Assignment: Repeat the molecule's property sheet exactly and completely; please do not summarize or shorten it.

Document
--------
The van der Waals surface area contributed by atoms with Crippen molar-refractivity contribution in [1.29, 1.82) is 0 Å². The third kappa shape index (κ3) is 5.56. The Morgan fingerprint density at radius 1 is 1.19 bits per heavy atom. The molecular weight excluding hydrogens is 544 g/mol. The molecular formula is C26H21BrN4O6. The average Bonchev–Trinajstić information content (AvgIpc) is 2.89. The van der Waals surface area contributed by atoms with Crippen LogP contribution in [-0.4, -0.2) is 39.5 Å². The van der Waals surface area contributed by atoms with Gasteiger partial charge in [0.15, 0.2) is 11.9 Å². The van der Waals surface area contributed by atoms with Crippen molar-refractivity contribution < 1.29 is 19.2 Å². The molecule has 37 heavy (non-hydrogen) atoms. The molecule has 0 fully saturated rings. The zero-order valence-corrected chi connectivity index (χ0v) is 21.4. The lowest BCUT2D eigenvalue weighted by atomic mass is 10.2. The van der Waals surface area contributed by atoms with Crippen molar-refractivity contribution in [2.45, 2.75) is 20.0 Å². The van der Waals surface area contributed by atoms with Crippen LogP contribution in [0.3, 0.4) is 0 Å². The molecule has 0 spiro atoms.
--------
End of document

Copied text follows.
The van der Waals surface area contributed by atoms with Crippen molar-refractivity contribution in [1.29, 1.82) is 0 Å². The third kappa shape index (κ3) is 5.56. The Morgan fingerprint density at radius 1 is 1.19 bits per heavy atom. The molecular weight excluding hydrogens is 544 g/mol. The molecular formula is C26H21BrN4O6. The average Bonchev–Trinajstić information content (AvgIpc) is 2.89. The van der Waals surface area contributed by atoms with Crippen LogP contribution in [-0.4, -0.2) is 39.5 Å². The van der Waals surface area contributed by atoms with Gasteiger partial charge in [0.15, 0.2) is 11.9 Å². The van der Waals surface area contributed by atoms with Crippen molar-refractivity contribution < 1.29 is 19.2 Å². The molecule has 37 heavy (non-hydrogen) atoms. The molecule has 0 fully saturated rings. The zero-order valence-corrected chi connectivity index (χ0v) is 21.4. The lowest BCUT2D eigenvalue weighted by atomic mass is 10.2. The van der Waals surface area contributed by atoms with Crippen molar-refractivity contribution in [2.45, 2.75) is 20.0 Å². The van der Waals surface area contributed by atoms with Crippen LogP contribution in [0.3, 0.4) is 0 Å². The molecule has 0 spiro atoms.